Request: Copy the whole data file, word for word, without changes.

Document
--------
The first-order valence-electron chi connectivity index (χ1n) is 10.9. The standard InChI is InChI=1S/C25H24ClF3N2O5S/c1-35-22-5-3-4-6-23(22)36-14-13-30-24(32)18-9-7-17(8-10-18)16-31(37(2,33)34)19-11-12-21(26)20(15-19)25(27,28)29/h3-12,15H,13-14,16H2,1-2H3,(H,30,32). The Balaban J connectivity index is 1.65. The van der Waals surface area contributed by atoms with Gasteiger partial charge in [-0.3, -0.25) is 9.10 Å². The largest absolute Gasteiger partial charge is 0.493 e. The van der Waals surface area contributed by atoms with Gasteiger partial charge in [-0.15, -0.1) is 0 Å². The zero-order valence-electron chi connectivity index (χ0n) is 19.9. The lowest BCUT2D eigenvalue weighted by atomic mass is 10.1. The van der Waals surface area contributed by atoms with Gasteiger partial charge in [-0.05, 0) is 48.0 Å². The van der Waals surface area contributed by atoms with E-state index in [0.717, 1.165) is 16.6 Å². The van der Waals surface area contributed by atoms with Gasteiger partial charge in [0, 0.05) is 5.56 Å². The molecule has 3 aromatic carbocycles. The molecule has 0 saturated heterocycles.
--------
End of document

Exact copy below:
The first-order valence-electron chi connectivity index (χ1n) is 10.9. The standard InChI is InChI=1S/C25H24ClF3N2O5S/c1-35-22-5-3-4-6-23(22)36-14-13-30-24(32)18-9-7-17(8-10-18)16-31(37(2,33)34)19-11-12-21(26)20(15-19)25(27,28)29/h3-12,15H,13-14,16H2,1-2H3,(H,30,32). The Balaban J connectivity index is 1.65. The van der Waals surface area contributed by atoms with Gasteiger partial charge in [-0.3, -0.25) is 9.10 Å². The largest absolute Gasteiger partial charge is 0.493 e. The van der Waals surface area contributed by atoms with Gasteiger partial charge in [-0.15, -0.1) is 0 Å². The zero-order valence-electron chi connectivity index (χ0n) is 19.9. The lowest BCUT2D eigenvalue weighted by atomic mass is 10.1. The van der Waals surface area contributed by atoms with Gasteiger partial charge in [-0.05, 0) is 48.0 Å². The van der Waals surface area contributed by atoms with E-state index in [0.717, 1.165) is 16.6 Å². The van der Waals surface area contributed by atoms with Gasteiger partial charge in [0, 0.05) is 5.56 Å². The molecule has 3 aromatic carbocycles. The molecule has 0 saturated heterocycles.